Intuitive Eating while on Vacation
What is your mindset and attitude towards food when you are on vacation?
Do you consume lots of desserts, snacks and alcohol, thinking “I’m on vacation so I deserve to eat and drink whatever I want!” Or do you go on a cruise, or to an all-inclusive resort, and think “I need to get my money’s worth” and then proceed to eat and drink much more than usual?
How we think about food (and alcohol) in various situations tells us a lot about our relationship with food in general. So whether you are planning to enjoy a few days off over the school half term break or planning to go abroad for a bit of sun this winter, it’s helpful to consider how your thoughts about food (and alcohol) change when your routine changes or when you are on vacation.
One of the amazing qualities of Intuitive Eating (which is based on eating when your body is physically hungry and stopping when your body has had a sufficient amount), is that you can apply it whenever and wherever you go. It doesn’t revolve around restriction or deprivation, so you won’t be anxious to get away from it the second you have the chance. Instead, the whole focus of Intuitive Eating is to take care of yourself, to give your body the fuel it needs to function well and to pay attention to how your thoughts around food change in various situations. Of course you can (and should!) still have fun, still try new foods and even choose to eat more than what your body needs at times, but the goal is to pay attention to how these different decisions make you feel so that you can choose whether you want to do anything differently in the future.
If you have a long history of “dieting,” don’t be surprised if your old mindset sneaks in and tries to takes over in these situations — luring you into the belief that you need to “make the most of it while you have the chance.” But if you are eating intuitively, you just need to remind yourself that no food is off limits and you are free to have any food whenever you like, as long as you are paying attention to your body’s cues for hunger and fullness. Ice cream in January? Sure. Mince pies in July. No problem. It is interesting to observe however, that when you know you can have chocolate or crisps (or whatever food) whenever you like, you may decide not to eat them each and every time they are made available to you.
So if you are planning a vacation (or some time off) in the next month, here are some tips so you can apply Intuitive Eating wherever you go.
1) Rethink buffets and all-inclusive resorts.
If you actually ate according to what your body needed and asked for, are buffets and all-inclusive resorts still good value for money? Once you’ve paid out, it is phenomenally difficult to override the desire to then try and get your “money’s worth.” Plus, free and easy access to food and drink tempts most people to eat just because the food is there as opposed to eating/drinking because their body is actually asking for food. You may decide that staying in an AirB&B or a hotel is a better option, especially if you struggle with temptation. Also, notice whether buffets and all-inclusive resorts typically prepare food of an exquisitely high calibre. If not, you may find made-to-order foods from a local restaurant a lot more satisfying.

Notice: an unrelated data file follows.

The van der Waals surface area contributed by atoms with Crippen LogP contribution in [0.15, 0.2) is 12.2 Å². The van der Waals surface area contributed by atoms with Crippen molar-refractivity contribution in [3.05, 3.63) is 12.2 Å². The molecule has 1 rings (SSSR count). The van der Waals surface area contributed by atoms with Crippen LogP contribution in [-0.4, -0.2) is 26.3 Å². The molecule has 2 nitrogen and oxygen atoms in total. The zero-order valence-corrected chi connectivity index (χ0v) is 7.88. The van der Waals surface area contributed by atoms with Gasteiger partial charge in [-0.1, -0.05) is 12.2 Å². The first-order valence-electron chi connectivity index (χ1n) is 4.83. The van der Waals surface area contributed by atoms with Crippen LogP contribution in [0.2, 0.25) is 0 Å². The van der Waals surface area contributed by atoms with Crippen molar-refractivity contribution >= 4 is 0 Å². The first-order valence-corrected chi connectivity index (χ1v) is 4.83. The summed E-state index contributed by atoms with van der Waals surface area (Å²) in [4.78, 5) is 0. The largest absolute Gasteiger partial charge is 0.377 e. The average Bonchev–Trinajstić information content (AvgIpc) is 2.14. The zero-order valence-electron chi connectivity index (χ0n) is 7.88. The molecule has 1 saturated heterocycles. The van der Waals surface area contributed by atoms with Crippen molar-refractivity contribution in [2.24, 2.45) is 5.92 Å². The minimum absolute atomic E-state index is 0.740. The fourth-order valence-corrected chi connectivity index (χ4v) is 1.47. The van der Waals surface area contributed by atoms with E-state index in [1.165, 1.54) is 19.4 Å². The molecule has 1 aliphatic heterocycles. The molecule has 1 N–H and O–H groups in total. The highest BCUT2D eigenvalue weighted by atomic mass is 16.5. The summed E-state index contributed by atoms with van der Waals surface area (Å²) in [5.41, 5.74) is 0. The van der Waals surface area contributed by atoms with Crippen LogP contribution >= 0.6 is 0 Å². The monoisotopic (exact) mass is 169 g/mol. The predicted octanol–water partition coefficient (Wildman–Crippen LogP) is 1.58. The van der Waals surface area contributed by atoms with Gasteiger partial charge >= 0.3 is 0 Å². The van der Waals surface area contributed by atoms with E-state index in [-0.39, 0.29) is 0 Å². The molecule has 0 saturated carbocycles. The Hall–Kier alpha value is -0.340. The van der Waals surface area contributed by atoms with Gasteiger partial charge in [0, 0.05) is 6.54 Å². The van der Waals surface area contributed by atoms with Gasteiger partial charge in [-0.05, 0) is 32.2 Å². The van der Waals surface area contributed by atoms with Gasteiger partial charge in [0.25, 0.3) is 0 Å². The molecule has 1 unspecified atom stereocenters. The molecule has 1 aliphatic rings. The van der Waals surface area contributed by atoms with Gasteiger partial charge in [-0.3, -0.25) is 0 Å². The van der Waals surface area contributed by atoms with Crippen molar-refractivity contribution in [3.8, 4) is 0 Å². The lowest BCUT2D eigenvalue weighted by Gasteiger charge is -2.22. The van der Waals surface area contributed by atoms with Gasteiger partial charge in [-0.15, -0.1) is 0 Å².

2) Make your focus the sights, sounds, experiences and people of your destination…not the food.
Depending on where you go, perhaps there are some foods which are not going to be available at any other time and you want to enjoy them more while you have the chance. There is nothing wrong with this but pay attention – do you enjoy these foods more or less when you are physically hungry? How about when you are full to the brim? And if your vacation involves mostly relaxing and socialising with friends, is there a way you can do that without everything revolving around food and drink? Could you go hiking or play boardgames instead?
3) Sit down, taste and enjoy your food.
If you are eating ice cream, sit down and eat it. If you want to enjoy a chocolate, sit down, pay attention to it and savour every mouthful. Grabbing food on “the run” rarely leads to much enjoyment because your brain is usually so focused on where you are going and what you are doing, that it can barely register that you’ve eaten at all. That can lead to wanting more food at a later time.